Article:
I spent four days last week representing Pennsylvania Outdoor News at the Greater Philadelphia Outdoor Show. It is a task I enjoy immensely, because beyond securing renewals and new subscribers, I get to chat with hundreds of visitors from all walks of life united by the common thread of loving the outdoors.
On one of those days a courteous older gentleman asked me a question about a new proposal Pennsylvania Game commissioners will vote on at their April meeting. His question was in reference to the coming requirement to attach identification tags to treestands and ground blinds on federal, state and private land by their owners.
He simply asked, “As a land owner, must I, too, tag my own treestand?”
At first, I thought it a silly question, but thinking about it for a few seconds, I realized it was not.
This whole idea of tagging stands is a good one, so far as I’m concerned. I feel that way because on two different occasions I was hunting on state game lands when I walked under hunters who were perched in stands well above me.
What made those episodes so distasteful for me was the fact that the stands were permanent contraptions hammered into trees. The indignity angrily expressed by the two guys sitting in their unsightly constructions at my closely passing near them only added to my disgust.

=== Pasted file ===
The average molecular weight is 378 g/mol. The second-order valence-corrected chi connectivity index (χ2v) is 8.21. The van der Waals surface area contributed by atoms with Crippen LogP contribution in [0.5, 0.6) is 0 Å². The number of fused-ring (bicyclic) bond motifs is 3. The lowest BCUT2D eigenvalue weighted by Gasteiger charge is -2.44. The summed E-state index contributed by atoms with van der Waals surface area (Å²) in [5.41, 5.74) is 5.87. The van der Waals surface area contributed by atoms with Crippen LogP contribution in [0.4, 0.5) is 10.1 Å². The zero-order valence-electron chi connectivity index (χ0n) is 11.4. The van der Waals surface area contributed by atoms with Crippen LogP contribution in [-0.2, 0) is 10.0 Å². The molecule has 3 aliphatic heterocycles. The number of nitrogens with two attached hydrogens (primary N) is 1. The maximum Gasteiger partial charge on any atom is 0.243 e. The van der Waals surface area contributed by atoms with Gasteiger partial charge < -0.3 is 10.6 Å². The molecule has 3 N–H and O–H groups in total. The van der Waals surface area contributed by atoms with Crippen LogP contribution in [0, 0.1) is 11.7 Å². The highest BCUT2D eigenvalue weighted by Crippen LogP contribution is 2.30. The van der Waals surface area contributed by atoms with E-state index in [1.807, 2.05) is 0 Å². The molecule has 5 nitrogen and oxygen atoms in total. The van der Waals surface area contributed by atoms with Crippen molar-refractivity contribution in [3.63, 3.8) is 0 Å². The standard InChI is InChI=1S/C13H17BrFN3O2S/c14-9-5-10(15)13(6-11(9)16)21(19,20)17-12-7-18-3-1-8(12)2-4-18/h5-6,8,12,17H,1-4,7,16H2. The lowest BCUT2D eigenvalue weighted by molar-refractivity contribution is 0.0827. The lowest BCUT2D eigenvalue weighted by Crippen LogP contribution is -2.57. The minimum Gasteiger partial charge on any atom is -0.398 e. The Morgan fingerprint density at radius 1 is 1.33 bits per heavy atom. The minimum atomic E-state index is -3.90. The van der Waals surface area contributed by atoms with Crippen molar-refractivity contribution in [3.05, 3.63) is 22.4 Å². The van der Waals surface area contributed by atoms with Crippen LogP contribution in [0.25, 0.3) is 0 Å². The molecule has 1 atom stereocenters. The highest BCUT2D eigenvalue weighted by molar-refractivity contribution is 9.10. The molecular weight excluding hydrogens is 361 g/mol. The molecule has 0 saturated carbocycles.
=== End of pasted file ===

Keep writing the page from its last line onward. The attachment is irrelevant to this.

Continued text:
I realize that building a stand on public land is illegal, but I do see enough of the ladder sort of stands and some “lock-on types” that seem to have been hugging the trees where they are located for a number of seasons straight without removal, which is, of course, the reason for the proposal in the first place.
It also makes sense to require other stands – those on private property – to be tagged, just in case a land owner does not know the stand's owner.
As for an answer to this gentleman’s question, I simply told him that since he would have to be the one contacting Game Commission personnel regarding a stand with an unknown owner, he would certainly be able to identify to these people his own stand, and therefore no tag would be necessary.
As for those who do leave stands in the woods there is another option. Do as I do – carry a portable in to hunt, and take it out – on your back, when you leave.
The exercise is good for your well-being.